But jobless Americans shouldn't expect that money anytime soon.
In fact, it may take about a month or two in some cases, according to state officials, who are scrambling to understand specific rules and figure out how to administer aid through what amounts to an entirely new program.
That timeline conflicts with a rosier view espoused by White House officials since Aug. 8, when President Donald Trump signed an executive measure creating the "lost wages" assistance program.
"I think really the next week or two, you're going to see a lot of checks minted to unemployed people at the federal level and the state level," White House economic advisor Larry Kudlow said Wednesday.
There are many reasons why the aid may be delayed beyond that time frame.
Firstly, unemployed workers must wait for their state to apply and be approved for the $300-a-week federal subsidy, which comes on top of existing state benefits.
Nineteen states had applied as of Thursday morning, according to Keith Turi, assistant administrator of recovery at the Federal Emergency Management Agency, which is overseeing the aid program.
Eleven of them have gotten federal approval to offer three weeks of aid, totaling more than $2.4 billion, John Pallasch, assistant secretary for employment and training at the U.S. Labor Department, said Thursday.
On Monday, Arizona became the lone state to start paying the $300 benefit to eligible workers, according to Brett Bezio, a spokesman for the state's Department of Economic Security.
Officials in other approved states — Colorado, Idaho, Iowa, Louisiana, Maryland, Missouri, Montana, New Mexico, Oklahoma and Utah — suggested unemployed workers could be waiting much longer.
Utah, for example, expects to start paying the benefit within four weeks, according to Bethany Hyatt, a spokeswoman for the Utah Department of Workforce Services.
Colorado expects to start paying in mid-September.
Indiana, which has applied for the assistance, plans to start disbursing funds in the next three to four weeks, according to the state's unemployment website.
In Alaska, the timeline is longer still — about six to eight weeks from application approval, Cathy Munoz, deputy commissioner of the state's Department of Labor and Workforce Development, said in an e-mail on Wednesday.
The state submitted its application Wednesday, Munoz said.
"This stuff generally doesn't happen at the flip of a light switch," said Bill McCamley, Cabinet secretary for New Mexico's Department of Workforce Solutions.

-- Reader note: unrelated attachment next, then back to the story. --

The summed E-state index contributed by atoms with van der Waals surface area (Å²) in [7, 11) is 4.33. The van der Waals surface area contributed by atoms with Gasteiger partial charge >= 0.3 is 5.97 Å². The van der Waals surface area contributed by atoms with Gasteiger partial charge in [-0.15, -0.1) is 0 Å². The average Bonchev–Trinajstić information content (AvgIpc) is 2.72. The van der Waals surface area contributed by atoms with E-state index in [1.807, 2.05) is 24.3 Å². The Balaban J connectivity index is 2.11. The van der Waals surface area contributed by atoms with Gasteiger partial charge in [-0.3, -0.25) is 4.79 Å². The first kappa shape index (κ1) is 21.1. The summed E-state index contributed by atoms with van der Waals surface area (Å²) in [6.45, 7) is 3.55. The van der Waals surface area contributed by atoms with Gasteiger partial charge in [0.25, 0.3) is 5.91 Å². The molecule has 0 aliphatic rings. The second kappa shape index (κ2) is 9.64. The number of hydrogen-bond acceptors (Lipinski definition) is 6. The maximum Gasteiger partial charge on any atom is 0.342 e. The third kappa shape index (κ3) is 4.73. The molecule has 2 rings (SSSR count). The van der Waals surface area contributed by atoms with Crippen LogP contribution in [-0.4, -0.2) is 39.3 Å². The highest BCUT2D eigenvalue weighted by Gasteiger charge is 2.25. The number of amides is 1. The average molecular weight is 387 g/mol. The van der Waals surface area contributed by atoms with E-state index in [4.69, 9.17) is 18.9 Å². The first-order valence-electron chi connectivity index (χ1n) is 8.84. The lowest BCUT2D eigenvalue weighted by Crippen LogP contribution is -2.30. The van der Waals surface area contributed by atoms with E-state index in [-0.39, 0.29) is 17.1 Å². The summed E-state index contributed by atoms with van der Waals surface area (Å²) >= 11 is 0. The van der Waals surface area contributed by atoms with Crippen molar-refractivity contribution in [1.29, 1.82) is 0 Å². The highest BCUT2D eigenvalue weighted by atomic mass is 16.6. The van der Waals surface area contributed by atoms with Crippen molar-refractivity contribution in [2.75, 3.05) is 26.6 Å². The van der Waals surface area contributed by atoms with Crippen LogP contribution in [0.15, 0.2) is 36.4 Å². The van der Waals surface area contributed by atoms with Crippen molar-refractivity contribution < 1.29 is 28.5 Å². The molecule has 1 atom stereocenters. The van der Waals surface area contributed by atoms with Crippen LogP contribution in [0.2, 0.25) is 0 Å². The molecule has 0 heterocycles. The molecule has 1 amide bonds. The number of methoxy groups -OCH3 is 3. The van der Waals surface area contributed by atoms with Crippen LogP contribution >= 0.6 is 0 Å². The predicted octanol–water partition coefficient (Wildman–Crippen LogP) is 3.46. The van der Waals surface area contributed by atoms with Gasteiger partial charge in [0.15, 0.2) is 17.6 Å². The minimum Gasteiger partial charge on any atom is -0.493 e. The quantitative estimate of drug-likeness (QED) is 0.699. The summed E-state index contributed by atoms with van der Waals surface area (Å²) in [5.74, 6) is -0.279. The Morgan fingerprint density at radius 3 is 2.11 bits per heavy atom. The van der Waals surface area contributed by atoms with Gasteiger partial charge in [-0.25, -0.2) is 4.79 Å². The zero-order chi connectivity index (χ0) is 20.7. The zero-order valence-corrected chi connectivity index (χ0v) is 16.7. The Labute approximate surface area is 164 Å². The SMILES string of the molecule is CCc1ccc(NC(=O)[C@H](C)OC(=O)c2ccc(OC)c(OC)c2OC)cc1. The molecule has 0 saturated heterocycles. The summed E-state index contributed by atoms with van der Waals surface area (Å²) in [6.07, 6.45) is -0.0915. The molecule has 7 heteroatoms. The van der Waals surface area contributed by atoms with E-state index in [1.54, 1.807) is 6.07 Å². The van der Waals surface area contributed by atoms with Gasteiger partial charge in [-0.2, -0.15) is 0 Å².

"There are a lot of moving parts here," McCamley said. "And it'll take us a few weeks to get it up and running."
Congress may, of course, reach a deal on financial relief in coming weeks. Provisions around a weekly unemployment boost would supersede Trump's executive measure.
Unemployed workers will receive the $300-a-week payments back to the week ended Aug. 1.
The $300 weekly federal boost isn't technically unemployment insurance — it's a new federal program with rules and requirements that state officials must decode.
States are essentially building "a whole new system from scratch," which must operate in parallel with their existing unemployment framework, McCamley said.
The lost wages program has some rules that don't jibe with states' current framework, he added.
For instance, unemployed workers getting less than $100 a week in state benefits don't qualify for the aid. State systems must be programmed to account for that.
States are also used to interfacing with the U.S. Labor Department relative to unemployment benefits. Here, unemployment agencies are working with a new federal partner, FEMA, since the program funding is sourced from a federal disaster relief fund, McCamley said.
"It will be all over the map," Pallasch said of state timelines to pay the benefit.
Speed will depend on complexity of states' unemployment systems and the breadth of their IT staff, he said. As a result, some states may take one or two weeks, while others take four, five or six, he said.
The federal government has offered IT assistance to help states implement the benefit more quickly, Pallasch said.
Meanwhile, it's been about three weeks since unemployed workers stopped receiving a $600-a-week unemployment subsidy enacted by a federal relief law in March.
That's left about 28 million workers collecting unemployment benefits with just their state allocation.
In June, workers got $308 a week, on average, according to Labor Department data. States like Louisiana and Mississippi paid less than $200, on average.
People who eventually get the $300-a-week unemployment boost likely won't get it for long.
States are only guaranteed for three weeks of funding. After that, some may get more based on a week-by-week assessment of program funding, Turi said.
Officials expect states will get about four to five total weeks of funds.
"This program could run out of money immediately" after states make their first payments, said Ernie Tedeschi, an economist at Evercore ISI. "We could be right back to square one in this whole issue in early September."